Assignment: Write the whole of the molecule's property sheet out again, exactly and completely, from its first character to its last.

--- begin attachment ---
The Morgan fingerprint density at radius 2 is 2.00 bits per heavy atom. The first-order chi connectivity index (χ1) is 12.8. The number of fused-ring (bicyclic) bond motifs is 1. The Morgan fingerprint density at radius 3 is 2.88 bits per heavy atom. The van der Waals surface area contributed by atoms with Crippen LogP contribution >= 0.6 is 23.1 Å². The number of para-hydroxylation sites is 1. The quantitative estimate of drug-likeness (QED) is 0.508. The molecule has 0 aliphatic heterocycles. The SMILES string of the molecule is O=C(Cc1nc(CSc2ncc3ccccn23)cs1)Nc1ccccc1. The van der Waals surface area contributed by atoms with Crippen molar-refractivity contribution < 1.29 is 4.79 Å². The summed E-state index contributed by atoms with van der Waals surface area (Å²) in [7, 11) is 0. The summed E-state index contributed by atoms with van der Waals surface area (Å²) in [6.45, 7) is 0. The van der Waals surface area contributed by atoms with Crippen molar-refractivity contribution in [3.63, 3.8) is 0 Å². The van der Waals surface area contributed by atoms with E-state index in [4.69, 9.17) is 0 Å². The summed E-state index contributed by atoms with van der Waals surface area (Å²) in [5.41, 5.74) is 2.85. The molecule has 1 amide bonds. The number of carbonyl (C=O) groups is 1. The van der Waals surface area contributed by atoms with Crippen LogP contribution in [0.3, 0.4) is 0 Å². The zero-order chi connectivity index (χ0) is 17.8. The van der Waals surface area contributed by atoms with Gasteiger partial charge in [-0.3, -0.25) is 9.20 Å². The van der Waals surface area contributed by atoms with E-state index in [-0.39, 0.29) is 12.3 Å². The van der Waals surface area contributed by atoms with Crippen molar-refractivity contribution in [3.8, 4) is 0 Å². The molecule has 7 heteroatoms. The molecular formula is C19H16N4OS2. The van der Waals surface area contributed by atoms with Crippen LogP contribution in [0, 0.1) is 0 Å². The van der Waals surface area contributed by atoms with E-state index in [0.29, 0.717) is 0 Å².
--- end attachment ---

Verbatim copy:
The Morgan fingerprint density at radius 2 is 2.00 bits per heavy atom. The first-order chi connectivity index (χ1) is 12.8. The number of fused-ring (bicyclic) bond motifs is 1. The Morgan fingerprint density at radius 3 is 2.88 bits per heavy atom. The van der Waals surface area contributed by atoms with Crippen LogP contribution >= 0.6 is 23.1 Å². The number of para-hydroxylation sites is 1. The quantitative estimate of drug-likeness (QED) is 0.508. The molecule has 0 aliphatic heterocycles. The SMILES string of the molecule is O=C(Cc1nc(CSc2ncc3ccccn23)cs1)Nc1ccccc1. The van der Waals surface area contributed by atoms with Crippen molar-refractivity contribution < 1.29 is 4.79 Å². The summed E-state index contributed by atoms with van der Waals surface area (Å²) in [7, 11) is 0. The summed E-state index contributed by atoms with van der Waals surface area (Å²) in [6.45, 7) is 0. The van der Waals surface area contributed by atoms with Crippen molar-refractivity contribution in [3.63, 3.8) is 0 Å². The van der Waals surface area contributed by atoms with E-state index in [4.69, 9.17) is 0 Å². The summed E-state index contributed by atoms with van der Waals surface area (Å²) in [5.41, 5.74) is 2.85. The molecule has 1 amide bonds. The number of carbonyl (C=O) groups is 1. The van der Waals surface area contributed by atoms with Crippen LogP contribution in [0.3, 0.4) is 0 Å². The zero-order chi connectivity index (χ0) is 17.8. The van der Waals surface area contributed by atoms with Gasteiger partial charge in [-0.3, -0.25) is 9.20 Å². The van der Waals surface area contributed by atoms with E-state index in [-0.39, 0.29) is 12.3 Å². The van der Waals surface area contributed by atoms with Crippen molar-refractivity contribution in [3.8, 4) is 0 Å². The molecule has 7 heteroatoms. The molecular formula is C19H16N4OS2. The van der Waals surface area contributed by atoms with Crippen LogP contribution in [0, 0.1) is 0 Å². The van der Waals surface area contributed by atoms with E-state index in [0.29, 0.717) is 0 Å².